"Well, if they are that removed from ordinary people, should they be in power, really?"

"Exactly. MPs are members of the House of Commons...'commoners' allegedly."

"Aye. So what do you think of David Cameron?"

This is a difficult question to answer, though probably easier to answer than being asked what I thought of Gordon Brown.

"I don't know," I sighed. "He reminds me of Tony Blair at the beginning. He certainly seems to have a similar PR campaign: He's fresh, he's slick, he's promising something different. But that makes it hard to see if the Tory party really are different now."

"I think I agree with you there about being slick like Tony. But it's his background isn't it?"

"Well, yes, how many 'commoners' go to Eton?" I then argued that it doesn't mean you have to be out of touch, if you've got what people call 'life experience'.

"Aye, I don't know much about the politics side of it, but I was in the military 29 years, so I know a bit about 'life experience.' Do you think he is out of touch?" It was more an insightful question than a leading question, but still, I couldn't answer. I genuinely don't know. I didn't learn that bit at uni!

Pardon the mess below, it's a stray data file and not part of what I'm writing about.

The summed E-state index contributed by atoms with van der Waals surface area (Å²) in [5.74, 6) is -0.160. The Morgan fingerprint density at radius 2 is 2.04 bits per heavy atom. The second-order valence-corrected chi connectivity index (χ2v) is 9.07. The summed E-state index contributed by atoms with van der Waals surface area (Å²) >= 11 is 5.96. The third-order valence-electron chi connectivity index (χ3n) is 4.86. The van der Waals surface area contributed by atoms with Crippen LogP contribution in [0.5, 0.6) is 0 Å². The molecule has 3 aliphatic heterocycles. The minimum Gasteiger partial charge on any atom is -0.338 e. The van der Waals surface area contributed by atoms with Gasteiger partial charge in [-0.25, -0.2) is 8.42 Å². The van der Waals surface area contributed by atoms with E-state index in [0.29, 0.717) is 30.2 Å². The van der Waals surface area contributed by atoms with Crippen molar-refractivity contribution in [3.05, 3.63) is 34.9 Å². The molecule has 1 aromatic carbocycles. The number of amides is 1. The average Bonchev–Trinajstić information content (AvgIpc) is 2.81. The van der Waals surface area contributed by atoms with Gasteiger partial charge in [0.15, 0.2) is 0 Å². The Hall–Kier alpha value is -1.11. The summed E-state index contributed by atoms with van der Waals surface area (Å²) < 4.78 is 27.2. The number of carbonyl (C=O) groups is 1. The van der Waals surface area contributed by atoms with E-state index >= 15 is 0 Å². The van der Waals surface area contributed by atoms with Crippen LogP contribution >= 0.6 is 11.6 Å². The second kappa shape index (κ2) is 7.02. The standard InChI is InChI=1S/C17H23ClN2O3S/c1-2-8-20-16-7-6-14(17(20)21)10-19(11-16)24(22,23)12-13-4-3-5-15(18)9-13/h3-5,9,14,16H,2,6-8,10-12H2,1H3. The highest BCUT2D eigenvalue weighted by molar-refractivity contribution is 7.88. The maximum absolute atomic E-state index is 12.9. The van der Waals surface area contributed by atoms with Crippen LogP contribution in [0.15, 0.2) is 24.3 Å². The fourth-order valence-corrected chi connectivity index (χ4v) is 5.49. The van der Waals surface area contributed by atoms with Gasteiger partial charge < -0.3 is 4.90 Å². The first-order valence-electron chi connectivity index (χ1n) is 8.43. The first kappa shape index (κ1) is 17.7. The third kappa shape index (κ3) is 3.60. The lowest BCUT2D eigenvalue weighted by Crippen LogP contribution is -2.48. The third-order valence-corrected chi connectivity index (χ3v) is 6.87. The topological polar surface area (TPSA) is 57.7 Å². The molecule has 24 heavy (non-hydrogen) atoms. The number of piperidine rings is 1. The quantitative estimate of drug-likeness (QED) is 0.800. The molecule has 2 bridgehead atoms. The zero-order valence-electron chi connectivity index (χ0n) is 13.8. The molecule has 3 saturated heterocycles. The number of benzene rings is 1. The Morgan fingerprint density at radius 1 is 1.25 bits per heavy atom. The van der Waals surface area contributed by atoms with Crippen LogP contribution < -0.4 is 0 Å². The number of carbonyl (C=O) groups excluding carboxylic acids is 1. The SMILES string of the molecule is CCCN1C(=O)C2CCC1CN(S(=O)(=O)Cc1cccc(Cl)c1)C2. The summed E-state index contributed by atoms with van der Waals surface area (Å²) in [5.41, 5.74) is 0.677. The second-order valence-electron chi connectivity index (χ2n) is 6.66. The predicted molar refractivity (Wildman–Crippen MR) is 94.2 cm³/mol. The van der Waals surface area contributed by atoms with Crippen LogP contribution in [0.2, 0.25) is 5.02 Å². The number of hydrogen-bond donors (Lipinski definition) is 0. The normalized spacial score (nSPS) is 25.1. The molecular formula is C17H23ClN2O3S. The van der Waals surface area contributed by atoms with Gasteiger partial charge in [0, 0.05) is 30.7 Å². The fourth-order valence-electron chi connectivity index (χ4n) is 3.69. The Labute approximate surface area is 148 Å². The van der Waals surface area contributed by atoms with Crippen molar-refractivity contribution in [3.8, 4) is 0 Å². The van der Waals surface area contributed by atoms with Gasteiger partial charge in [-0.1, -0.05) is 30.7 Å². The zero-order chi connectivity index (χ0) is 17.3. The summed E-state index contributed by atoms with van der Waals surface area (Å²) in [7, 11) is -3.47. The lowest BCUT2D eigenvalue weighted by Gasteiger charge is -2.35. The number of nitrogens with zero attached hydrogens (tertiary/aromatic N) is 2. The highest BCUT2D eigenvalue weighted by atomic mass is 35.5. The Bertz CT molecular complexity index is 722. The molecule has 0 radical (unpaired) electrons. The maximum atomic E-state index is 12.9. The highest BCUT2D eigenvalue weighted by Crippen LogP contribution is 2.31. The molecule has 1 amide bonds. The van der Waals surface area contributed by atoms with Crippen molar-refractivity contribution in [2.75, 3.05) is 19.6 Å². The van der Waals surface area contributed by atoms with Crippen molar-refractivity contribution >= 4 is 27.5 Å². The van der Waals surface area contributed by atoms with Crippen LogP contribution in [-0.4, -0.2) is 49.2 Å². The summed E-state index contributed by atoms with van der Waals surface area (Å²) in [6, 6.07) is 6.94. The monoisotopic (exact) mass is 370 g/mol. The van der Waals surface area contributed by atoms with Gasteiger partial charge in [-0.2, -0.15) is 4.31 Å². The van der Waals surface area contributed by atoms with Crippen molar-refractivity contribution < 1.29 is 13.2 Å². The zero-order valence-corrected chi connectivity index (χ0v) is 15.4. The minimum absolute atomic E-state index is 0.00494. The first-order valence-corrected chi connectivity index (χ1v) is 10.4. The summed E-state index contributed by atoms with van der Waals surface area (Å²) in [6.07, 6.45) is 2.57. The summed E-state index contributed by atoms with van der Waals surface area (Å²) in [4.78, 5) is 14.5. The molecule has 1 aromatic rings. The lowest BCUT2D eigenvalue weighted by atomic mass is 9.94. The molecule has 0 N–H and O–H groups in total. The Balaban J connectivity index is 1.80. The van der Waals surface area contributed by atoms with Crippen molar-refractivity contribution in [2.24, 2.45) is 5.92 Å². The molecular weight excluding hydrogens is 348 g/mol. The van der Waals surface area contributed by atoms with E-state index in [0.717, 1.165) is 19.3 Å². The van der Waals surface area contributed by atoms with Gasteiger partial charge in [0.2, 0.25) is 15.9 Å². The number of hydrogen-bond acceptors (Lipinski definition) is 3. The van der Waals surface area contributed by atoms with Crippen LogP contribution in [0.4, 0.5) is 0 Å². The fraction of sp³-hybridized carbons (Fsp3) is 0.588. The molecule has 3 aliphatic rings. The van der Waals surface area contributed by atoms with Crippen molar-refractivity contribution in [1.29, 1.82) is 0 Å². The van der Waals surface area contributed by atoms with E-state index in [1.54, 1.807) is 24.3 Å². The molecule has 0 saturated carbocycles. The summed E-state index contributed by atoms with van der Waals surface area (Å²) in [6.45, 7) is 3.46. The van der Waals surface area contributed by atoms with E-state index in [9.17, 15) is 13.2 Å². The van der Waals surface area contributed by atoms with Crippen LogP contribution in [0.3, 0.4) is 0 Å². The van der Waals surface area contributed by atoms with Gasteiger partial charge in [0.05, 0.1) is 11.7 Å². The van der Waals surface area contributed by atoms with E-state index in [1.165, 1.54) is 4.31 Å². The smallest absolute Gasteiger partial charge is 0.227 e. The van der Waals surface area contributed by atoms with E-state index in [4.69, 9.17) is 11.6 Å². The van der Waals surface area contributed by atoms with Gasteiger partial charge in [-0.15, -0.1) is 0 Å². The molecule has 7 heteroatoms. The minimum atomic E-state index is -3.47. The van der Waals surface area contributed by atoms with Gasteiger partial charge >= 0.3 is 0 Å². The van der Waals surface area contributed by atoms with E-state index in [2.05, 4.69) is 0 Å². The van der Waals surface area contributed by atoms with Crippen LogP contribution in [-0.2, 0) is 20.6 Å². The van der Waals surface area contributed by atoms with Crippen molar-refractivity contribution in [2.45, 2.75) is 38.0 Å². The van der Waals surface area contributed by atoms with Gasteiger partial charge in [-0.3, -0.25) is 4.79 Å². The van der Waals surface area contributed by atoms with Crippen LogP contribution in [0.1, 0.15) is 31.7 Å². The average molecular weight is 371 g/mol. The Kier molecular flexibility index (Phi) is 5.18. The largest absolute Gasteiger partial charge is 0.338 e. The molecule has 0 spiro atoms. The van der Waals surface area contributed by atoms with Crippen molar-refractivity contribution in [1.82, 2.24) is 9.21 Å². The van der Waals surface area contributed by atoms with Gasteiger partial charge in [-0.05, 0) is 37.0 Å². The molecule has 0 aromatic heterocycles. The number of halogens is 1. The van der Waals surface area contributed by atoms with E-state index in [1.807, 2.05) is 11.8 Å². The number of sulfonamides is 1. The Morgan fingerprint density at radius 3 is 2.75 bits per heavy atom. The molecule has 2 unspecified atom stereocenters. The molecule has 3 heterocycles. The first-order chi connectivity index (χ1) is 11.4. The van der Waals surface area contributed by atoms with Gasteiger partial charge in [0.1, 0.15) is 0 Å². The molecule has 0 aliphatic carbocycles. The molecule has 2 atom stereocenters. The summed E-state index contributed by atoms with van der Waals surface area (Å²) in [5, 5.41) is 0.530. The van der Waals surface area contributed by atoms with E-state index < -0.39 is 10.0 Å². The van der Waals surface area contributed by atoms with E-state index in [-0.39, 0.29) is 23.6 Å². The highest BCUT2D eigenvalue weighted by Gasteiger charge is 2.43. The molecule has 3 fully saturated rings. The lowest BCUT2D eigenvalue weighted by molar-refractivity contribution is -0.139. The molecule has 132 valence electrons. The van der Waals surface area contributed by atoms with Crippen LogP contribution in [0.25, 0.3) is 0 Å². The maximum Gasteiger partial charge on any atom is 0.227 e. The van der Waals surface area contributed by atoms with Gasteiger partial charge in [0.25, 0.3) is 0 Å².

"So what do you think of Tony Blair then?" Again, a question out of genuine interest. I got the feeling he was really trying to get some light on the subject, rather than trying to get an opinion, or to share his opinion. This was interesting to me.

And it's not that I'm an expert in all of this. But I do know how to frame an argument or two.

"He promised a lot at the beginning, and I think he probably did a lot of good, changed the direction of the country in a way it needed to go. We needed to change, desperately. However, he probably damaged his reputation with the whole Iraq war thing."

The taximan seemed to agree.

"It's not my area of expertise I'm afraid," I added. "I think it was wrong to use 9/11 and the war in Afghanistan as an umbrella for the war in Iraq. I think that was entirely misleading. I'm not an expert in that region though." I felt ashamed. I should know more. I am very clued up on certain areas, and extremely weak on others. That ain't great, I know, but at least I admit it.

"So what is your expertise then?" he asked.